Then came the second gulf war in 2003. Oil prices spiked, Nigeria made a killing, and was able to pay off all its decades old debts that were choking it to death under President Olusegun Obasanjo. Luckily, prices stayed relatively high between 2003 and 2007 when he handed over the reins of power, leaving healthy reserves of around $45 billion and another $20 billion in the Excess Crude Account, ECA. Nigeria was to smile even further as oil surged to a record $147 a barrel in 2008 when Iran launched missiles to demonstrate its military capability, thus raising tension with the West. Brent crude rose to $147.02 in London, while the US light sweet crude rose to $146.90 a barrel.

Yet again, Nigeria has nothing much to show for all that money it earned – no savings in its reserves, no infrastructure built, and no new wealth creation centres away from the vagaries of oil price booms and busts. When you think of it, you get this overwhelming sense that we must be downright dumb, stone-cold dumb as a people to go through the same cycle over and over again with the same final outcome: pain and utter misery.

The irony of the country’s situation today is that some of the short-sighted governors who could not visualise the future, and who led the aggressive charge to scorch our savings are strutting around as the heroes of change. The Nigerian Governors’ Forum led by the then Governor Rotimi Amaechi arm-twisted former President Goodluck Jonathan to share every kobo earned by the country.

They played politics with everything, fought against saving for a rainy day, and even investment in the Sovereign Wealth Fund (SWF).  These same people have now been declared heroes by some of the country’s best literary minds. Now, can anyone point to one project that the governors utilised the money for? Can anyone justify with concrete evidence what state governors have done with the huge allocations that have accrued to the states’ coffers since 1999?

Let me cite an example of what the bandits and buccaneers did with the people’s money: news filtering through indicates that the Imo State governor and chairman of the APC Governors’ Forum, Rochas Okorocha, the man who led the charge for bailout from the federal government to pay several months’ arrears of workers’ salaries, has allegedly looted the money to the tune of N2 billion, at least that is what has been discovered so far.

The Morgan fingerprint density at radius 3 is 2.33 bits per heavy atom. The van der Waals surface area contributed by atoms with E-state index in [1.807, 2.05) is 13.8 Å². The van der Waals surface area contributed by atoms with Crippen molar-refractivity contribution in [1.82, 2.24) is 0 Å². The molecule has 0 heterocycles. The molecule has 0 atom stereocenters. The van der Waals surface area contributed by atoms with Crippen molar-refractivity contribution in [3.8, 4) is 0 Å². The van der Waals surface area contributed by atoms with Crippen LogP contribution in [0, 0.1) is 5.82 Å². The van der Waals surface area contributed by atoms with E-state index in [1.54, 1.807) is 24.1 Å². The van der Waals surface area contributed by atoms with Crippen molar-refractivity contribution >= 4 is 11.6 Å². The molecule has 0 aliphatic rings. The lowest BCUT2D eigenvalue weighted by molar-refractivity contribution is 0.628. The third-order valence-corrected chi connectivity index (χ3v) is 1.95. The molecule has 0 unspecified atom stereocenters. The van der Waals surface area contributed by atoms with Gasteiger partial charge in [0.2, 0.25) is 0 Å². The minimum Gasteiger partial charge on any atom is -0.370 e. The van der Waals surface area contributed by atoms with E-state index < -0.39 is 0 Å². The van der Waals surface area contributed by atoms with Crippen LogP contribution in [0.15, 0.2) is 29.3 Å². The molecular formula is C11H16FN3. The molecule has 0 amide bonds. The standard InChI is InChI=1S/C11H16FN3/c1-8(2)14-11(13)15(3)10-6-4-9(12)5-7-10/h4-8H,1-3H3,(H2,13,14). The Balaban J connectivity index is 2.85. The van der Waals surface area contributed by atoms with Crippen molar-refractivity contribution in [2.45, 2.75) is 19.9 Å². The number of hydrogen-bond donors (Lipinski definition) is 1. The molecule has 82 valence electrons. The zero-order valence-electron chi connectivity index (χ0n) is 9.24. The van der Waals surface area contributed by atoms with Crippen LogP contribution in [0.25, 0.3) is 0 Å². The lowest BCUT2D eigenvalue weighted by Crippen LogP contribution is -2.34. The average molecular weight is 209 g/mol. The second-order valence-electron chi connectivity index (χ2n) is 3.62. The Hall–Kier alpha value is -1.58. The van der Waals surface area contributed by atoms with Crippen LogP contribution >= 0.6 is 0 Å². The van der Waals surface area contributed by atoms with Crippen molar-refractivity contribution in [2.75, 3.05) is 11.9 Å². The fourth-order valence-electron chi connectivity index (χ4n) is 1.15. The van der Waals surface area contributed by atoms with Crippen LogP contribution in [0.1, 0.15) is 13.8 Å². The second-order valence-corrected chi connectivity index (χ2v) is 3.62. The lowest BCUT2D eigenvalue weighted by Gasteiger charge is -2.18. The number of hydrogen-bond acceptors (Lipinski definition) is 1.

A few months ago, I wrote an article titled, “Okorocha Puts Imo in Chains.” I called for a psychiatric evaluation of the governor because I believed then as I believe now that something must be wrong with a chief executive who wouldn’t construct roads, or build health facilities and who begged for a bailout to pay workers’ salaries – only to go on a wild spending binge abroad with scarce foreign exchange in the name of attracting foreign investors to his state after collecting the bailout money. Despite his maladministration of the state, the ordinary folk still defended him. I was called names by some very ridiculous “yes men”.  Now, we are hearing how the bailout money was allegedly stolen by the governor’s family members and close aides.

The poor are the victims of the rapacity of our politicians.  It is a curious paradox that the great majority of them appear happy with their status as they form the support base of those who have put them in perpetual chains of misery. Try to talk some sense into them, they won’t listen.

Babatunde Fashola had allegations of mismanagement of public funds levelled against him – who rose to defend him? The poor victims of his mismanagement of course.
The apostles of change are daily repudiating the campaign promises they made to woo the poor masses for votes; guess who is making excuses for them? The very poor who are the victims of a clearly fraudulent and confused contraption which goes by the name of APC.

Barely a week after Buhari assumed power, the poor victims of mismanagement started spreading rumours/lies about his body language saying that it had fixed the power situation in the country. It was such a bizarre claim by a patently dishonest and highly amusing mob eager to embrace magic rather than meticulous planning which involves  a clear road map for action. Those who were celebrating his “body language” before it flamed out have since had a rude awakening to reality. Where is the electricity? Manufacturers recently cried out that they spent N9 billion daily to generate power. What about the fuel situation – are the refineries working now? What has happened to the famous “body language”?